Now in its sixth year on Broadway, Hamilton has drawn more than 2.6 million people and set off an unlikely new wave of public interest in the Revolutionary War and America’s founding fathers.
But it’s a good bet that most people who have thrilled to Lin-Manuel Miranda’s musical don’t know that Alexander Hamilton’s legend was born on the (cobblestone) streets of Trenton.
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There, around eight o’clock on the morning of December 26, 1776, 21-year-old artillery captain Hamilton unlimbered a battery of cannons at the head of George Washington’s Continental Army and unloaded multiple rounds of grapeshot and cast iron cannon balls on ranks of stunned Hessians.
Today, at Pennington Road and Route 206, you can stand pretty much at the exact spot where Hamilton and his gunnery mates opened fire in the battle that might have saved the American Revolution.
If you’re thinking about visiting Trenton, just do it. Block for block, New Jersey’s capital city offers the kind of deep-dish American history you can only find in places like Boston Harbor, lower Manhattan or the lanes of Philadelphia’s Old City.
History is only one reason to visit. Everyone’s heard about the city’s thin-crust pizza, known to all as Trenton pie. But the city and its environs also boast a handful of traditional Italian restaurants like Revere and Marsilio’s Kitchen that still attract lobbyists looking for authentic red gravy.
There are hidden gems like Cadwalader Park, 110 acres of specimen trees and rolling hills designed by Frederick Law Olmsted, the creator of New York City’s Central Park.
At the New Jersey State Police Museum and Learning Center, you can examine fingerprints under a microscope and learn how forensic investigators break down a murder scene. Visitors can also see artifacts from the Lindbergh kidnapping case, including the ransom note and a rickety wooden ladder Bruno Richard Hauptmann used to snatch the sleeping baby Lindbergh.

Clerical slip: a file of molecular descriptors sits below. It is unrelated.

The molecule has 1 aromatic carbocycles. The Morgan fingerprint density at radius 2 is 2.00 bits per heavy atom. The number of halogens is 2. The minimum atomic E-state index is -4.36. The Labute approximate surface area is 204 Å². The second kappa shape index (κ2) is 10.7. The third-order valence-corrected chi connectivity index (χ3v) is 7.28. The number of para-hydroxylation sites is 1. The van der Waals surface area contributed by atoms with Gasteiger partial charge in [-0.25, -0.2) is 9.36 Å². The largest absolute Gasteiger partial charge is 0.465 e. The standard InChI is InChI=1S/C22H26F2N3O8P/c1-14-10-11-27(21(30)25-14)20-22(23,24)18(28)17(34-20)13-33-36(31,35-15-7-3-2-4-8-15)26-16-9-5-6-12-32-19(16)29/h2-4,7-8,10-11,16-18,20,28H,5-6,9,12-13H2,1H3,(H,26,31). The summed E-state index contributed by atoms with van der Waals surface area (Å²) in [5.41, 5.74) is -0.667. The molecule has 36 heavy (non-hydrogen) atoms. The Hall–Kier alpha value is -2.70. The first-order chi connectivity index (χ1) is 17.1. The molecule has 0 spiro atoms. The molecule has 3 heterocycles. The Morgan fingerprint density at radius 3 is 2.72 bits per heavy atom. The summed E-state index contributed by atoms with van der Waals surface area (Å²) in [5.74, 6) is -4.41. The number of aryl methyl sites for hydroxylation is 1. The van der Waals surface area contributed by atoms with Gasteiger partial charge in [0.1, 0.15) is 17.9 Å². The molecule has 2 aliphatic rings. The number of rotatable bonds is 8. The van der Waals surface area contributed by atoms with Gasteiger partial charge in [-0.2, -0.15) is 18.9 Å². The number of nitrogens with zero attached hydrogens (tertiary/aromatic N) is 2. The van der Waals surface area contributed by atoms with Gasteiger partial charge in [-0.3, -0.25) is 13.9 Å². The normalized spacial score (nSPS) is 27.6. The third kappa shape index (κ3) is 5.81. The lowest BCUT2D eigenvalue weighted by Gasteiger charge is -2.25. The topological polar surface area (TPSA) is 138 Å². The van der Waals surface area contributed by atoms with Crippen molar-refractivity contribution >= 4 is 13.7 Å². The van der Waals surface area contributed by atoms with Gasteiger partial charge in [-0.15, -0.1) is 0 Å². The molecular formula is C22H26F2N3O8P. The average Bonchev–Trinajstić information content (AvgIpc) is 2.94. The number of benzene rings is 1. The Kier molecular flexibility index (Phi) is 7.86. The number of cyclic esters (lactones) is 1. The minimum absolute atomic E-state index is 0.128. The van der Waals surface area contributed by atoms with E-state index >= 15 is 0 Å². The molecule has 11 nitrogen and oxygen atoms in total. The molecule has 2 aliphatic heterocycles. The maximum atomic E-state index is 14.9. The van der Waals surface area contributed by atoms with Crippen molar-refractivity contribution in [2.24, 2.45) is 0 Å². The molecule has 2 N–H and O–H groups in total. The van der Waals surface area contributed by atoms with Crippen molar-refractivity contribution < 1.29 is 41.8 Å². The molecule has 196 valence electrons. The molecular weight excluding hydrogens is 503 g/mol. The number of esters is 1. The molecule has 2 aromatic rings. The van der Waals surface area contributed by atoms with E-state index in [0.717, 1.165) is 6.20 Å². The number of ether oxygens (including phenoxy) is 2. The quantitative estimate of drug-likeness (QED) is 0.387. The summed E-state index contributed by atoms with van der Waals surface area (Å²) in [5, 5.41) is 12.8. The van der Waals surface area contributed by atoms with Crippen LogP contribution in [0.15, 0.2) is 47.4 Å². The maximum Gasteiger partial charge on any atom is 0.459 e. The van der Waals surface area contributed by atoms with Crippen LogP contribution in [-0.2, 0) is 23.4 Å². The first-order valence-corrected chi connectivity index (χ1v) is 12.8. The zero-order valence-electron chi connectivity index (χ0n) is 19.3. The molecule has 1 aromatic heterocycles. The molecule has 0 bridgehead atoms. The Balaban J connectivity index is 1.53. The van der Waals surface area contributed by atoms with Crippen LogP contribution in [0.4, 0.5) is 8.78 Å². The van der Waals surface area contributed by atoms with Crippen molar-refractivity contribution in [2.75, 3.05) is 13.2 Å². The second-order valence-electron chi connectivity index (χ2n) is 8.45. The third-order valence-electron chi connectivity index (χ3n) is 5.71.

But the centerpiece of any trip to Trenton is the area of roughly 10 square blocks where George Washington and some 2,400 exhausted Continental troops executed a risky attack on the day after Christmas to turn the war’s tide.
The initial focus of Washington’s surprise thrust into Trenton was the Old Barracks, a garrison that had been built to house British troops during the French and Indian War.
Today, the restored barracks is a museum that houses a unique collection of Revolutionary War artifacts and other material.
After defeating the Hessians, Washington and his men withdrew across the Delaware, but in a week they were back in Trenton. This time, he was facing a large force of British regulars from Princeton, led by General Charles Cornwallis. The redcoats, 7,000 strong, were bent on revenge and appeared unstoppable.
But once again, Washington manufactured a miracle. With a large contingent of his troops under heavy assault, he withdrew to higher ground over a small stone bridge on the Assunpink Creek. Atop his horse beside the span, Washington was a human beacon for his retreating troops. With daylight waning, the British charged the bridge three times and were repelled in some of the most terrifying moments of the war.
Today, the Assunpink Creek bridge carries traffic over South Broad Street. From the banks of the Assunpink, as it cuts through Mine Hill Park, it is not hard to envision the mounted Washington urging his troops to safety amid the furious British assault.
That night, as the British regrouped across the creek, Washington and his men slipped behind the enemy line and went on to win the Battle of Princeton the next day. Twelve years later, president-elect Washington, riding through Trenton en route to his inauguration in New York, stopped at the Assunpink bridge to commemorate his triumph.
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